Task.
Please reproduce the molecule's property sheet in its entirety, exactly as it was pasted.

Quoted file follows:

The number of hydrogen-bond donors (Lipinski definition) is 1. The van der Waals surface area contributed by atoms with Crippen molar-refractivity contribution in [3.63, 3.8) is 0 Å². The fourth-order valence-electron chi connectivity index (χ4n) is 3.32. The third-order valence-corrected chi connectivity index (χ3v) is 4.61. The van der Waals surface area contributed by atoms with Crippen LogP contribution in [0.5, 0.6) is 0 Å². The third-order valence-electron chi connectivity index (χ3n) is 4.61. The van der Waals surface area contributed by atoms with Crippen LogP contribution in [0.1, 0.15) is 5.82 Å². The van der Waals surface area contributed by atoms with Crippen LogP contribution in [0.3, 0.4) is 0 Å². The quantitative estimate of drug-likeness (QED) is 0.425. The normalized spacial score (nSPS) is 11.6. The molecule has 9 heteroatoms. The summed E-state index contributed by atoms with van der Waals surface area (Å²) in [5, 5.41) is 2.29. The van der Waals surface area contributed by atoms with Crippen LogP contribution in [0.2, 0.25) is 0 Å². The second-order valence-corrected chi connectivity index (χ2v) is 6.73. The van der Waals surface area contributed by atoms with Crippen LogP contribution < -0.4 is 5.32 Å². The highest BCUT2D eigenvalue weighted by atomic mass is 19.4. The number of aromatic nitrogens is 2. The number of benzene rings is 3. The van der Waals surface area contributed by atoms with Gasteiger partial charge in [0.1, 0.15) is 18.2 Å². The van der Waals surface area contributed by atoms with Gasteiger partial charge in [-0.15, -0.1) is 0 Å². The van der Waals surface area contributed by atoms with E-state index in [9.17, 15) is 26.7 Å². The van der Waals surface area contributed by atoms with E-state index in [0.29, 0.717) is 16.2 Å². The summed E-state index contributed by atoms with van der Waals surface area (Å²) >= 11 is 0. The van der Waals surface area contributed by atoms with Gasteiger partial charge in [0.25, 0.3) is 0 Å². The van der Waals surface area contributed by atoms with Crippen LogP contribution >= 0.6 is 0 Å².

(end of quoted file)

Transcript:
The number of hydrogen-bond donors (Lipinski definition) is 1. The van der Waals surface area contributed by atoms with Crippen molar-refractivity contribution in [3.63, 3.8) is 0 Å². The fourth-order valence-electron chi connectivity index (χ4n) is 3.32. The third-order valence-corrected chi connectivity index (χ3v) is 4.61. The van der Waals surface area contributed by atoms with Crippen LogP contribution in [0.5, 0.6) is 0 Å². The third-order valence-electron chi connectivity index (χ3n) is 4.61. The van der Waals surface area contributed by atoms with Crippen LogP contribution in [0.1, 0.15) is 5.82 Å². The van der Waals surface area contributed by atoms with Crippen LogP contribution in [0.3, 0.4) is 0 Å². The quantitative estimate of drug-likeness (QED) is 0.425. The normalized spacial score (nSPS) is 11.6. The molecule has 9 heteroatoms. The summed E-state index contributed by atoms with van der Waals surface area (Å²) in [5, 5.41) is 2.29. The van der Waals surface area contributed by atoms with Crippen LogP contribution in [0.2, 0.25) is 0 Å². The second-order valence-corrected chi connectivity index (χ2v) is 6.73. The van der Waals surface area contributed by atoms with Crippen LogP contribution < -0.4 is 5.32 Å². The highest BCUT2D eigenvalue weighted by atomic mass is 19.4. The number of aromatic nitrogens is 2. The number of benzene rings is 3. The van der Waals surface area contributed by atoms with Gasteiger partial charge in [0.1, 0.15) is 18.2 Å². The van der Waals surface area contributed by atoms with Gasteiger partial charge in [-0.15, -0.1) is 0 Å². The van der Waals surface area contributed by atoms with E-state index in [9.17, 15) is 26.7 Å². The van der Waals surface area contributed by atoms with E-state index in [0.29, 0.717) is 16.2 Å². The summed E-state index contributed by atoms with van der Waals surface area (Å²) >= 11 is 0. The van der Waals surface area contributed by atoms with Gasteiger partial charge in [0.25, 0.3) is 0 Å². The van der Waals surface area contributed by atoms with Crippen LogP contribution >= 0.6 is 0 Å².